New York is investigating whether peer-to-peer lenders are required to be licensed to operate in the state of New York. Peer-to-peer lending, sometimes abbreviated P2P lending, is the practice of lending money to individuals or businesses through online services that match lenders directly with borrowers.
Since these peer-to-peer lending companies offer their services online, they are run with lower overhead and provide services cheaper than traditional financial institutions like those licensed in New York. As a result, these online peer-to-peer lenders can earn higher returns compared to savings and investment products offered by New York licensed financial institutions, and borrowers can borrow money at lower interest rates, even after the P2P lending company takes its fees for its services.
P2P lenders are used around the world as an alternative means for businesses in many countries to access funds for start-ups, expansion and improvement. However, these companies are also subject to a good deal of regulation because, among other reasons, soliciting investments from the general public is illegal in some countries. In the U.S., the Securities and Exchange Commission can and have licensed and regulated some P2P companies.
Earlier this month, the New York Department of Financial Services sent a warning letter to 28 different P2P lending companies doing business in New York asking about their lending practices to determine whether these companies must be licensed in New York State. The letters are connected to New York’s ongoing investigation of LendingTree.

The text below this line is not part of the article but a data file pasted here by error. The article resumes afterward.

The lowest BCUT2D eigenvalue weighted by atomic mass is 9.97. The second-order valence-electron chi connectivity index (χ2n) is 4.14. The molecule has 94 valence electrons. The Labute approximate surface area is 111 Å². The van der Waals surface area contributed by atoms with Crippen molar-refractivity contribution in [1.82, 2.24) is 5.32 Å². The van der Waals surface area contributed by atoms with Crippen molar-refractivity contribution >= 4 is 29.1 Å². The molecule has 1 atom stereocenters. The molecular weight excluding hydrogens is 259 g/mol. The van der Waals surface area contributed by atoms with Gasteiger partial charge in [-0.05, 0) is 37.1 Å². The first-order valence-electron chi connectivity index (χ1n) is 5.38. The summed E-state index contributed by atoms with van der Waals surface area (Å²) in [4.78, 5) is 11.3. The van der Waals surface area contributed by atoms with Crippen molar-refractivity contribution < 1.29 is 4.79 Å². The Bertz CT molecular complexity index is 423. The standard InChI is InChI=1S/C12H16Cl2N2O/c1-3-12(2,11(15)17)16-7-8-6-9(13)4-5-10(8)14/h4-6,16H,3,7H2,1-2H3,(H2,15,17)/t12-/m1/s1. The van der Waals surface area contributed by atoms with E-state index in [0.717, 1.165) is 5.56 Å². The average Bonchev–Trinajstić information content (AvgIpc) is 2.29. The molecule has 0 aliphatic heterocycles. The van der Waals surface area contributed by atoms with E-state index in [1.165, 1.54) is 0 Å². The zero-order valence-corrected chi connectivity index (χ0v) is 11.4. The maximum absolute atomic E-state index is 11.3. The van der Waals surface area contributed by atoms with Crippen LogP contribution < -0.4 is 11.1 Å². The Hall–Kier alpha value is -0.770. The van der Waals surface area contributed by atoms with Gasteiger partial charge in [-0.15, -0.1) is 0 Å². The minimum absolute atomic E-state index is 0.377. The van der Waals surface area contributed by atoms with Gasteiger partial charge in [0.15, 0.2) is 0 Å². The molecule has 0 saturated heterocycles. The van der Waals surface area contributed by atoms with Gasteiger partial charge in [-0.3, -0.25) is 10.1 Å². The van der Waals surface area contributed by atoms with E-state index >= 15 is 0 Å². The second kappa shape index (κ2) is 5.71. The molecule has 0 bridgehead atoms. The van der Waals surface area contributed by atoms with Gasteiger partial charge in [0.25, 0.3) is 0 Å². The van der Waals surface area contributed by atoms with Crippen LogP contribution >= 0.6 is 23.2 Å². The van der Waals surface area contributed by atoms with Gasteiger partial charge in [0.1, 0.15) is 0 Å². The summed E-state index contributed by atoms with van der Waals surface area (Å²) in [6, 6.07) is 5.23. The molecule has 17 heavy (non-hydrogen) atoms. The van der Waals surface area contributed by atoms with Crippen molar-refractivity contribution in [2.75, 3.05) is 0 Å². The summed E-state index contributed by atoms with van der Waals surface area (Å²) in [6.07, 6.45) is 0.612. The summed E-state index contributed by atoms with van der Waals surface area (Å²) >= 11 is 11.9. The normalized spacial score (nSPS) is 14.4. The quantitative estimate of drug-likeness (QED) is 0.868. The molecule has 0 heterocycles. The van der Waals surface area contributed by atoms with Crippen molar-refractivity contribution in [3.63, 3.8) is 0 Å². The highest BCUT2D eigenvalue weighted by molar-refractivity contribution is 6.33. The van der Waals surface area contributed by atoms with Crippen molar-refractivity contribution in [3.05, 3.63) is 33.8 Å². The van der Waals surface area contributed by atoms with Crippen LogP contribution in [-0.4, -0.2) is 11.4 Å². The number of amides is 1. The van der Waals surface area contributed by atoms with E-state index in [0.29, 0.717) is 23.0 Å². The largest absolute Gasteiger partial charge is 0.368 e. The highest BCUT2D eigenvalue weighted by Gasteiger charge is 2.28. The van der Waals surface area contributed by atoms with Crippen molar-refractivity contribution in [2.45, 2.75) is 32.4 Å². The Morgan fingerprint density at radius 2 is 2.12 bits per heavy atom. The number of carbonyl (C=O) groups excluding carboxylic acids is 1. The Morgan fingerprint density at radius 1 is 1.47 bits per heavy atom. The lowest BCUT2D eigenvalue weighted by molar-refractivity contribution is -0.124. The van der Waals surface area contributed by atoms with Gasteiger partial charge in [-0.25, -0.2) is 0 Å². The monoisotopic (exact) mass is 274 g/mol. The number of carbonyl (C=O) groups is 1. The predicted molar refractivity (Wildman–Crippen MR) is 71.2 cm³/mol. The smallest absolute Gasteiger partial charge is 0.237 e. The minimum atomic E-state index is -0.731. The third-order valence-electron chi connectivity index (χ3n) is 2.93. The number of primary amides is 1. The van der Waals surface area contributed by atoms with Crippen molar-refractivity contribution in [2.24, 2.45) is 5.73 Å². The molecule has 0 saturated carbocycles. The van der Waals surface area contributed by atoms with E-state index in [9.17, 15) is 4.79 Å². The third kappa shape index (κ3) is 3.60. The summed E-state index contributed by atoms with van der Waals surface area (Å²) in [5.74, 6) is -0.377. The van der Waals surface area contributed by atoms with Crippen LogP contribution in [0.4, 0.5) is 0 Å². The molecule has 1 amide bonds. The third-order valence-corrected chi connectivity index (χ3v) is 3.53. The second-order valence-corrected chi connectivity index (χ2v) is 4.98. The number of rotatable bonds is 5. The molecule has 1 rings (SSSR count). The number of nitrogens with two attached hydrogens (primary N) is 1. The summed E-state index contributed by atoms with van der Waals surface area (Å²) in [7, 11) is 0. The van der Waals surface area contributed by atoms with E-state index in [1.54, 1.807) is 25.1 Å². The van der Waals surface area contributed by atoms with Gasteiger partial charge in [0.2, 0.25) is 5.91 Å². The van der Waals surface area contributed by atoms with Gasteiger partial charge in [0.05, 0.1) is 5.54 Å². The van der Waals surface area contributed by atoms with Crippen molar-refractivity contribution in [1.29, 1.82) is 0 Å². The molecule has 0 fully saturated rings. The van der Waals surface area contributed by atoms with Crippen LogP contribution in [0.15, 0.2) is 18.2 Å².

The letters demand “immediate compliance” with New York’s licensing requirements for debt collection, transmitting money and mortgage lending activities. If a P2P company believes that they do not need to obtain a license in New York, it must respond with a description of their products and services that it makes available to New Yorkers.
When considering start-up funds for your New York business, it is important to understand the potential risks and rewards of using P2P lending companies. Hiring an attorney in New York familiar with this new industry will go a long way to assisting you to maneuver this complicated and multi-layered regulatory environment.
- Collecting an Unpaid Debt in New York
- New York Reverse Mergers Basics
- Protect your NY Business From Fraud
- Protecting your Intellectual Property in New York: NY IP Law Basics
- New York Defamation Law: Yelp Alerts Reviewers To Business’s “Questionable Legal Threats” In Response To Negative Reviews
- SEC Regulation D – Private Offerings: NY Startup Law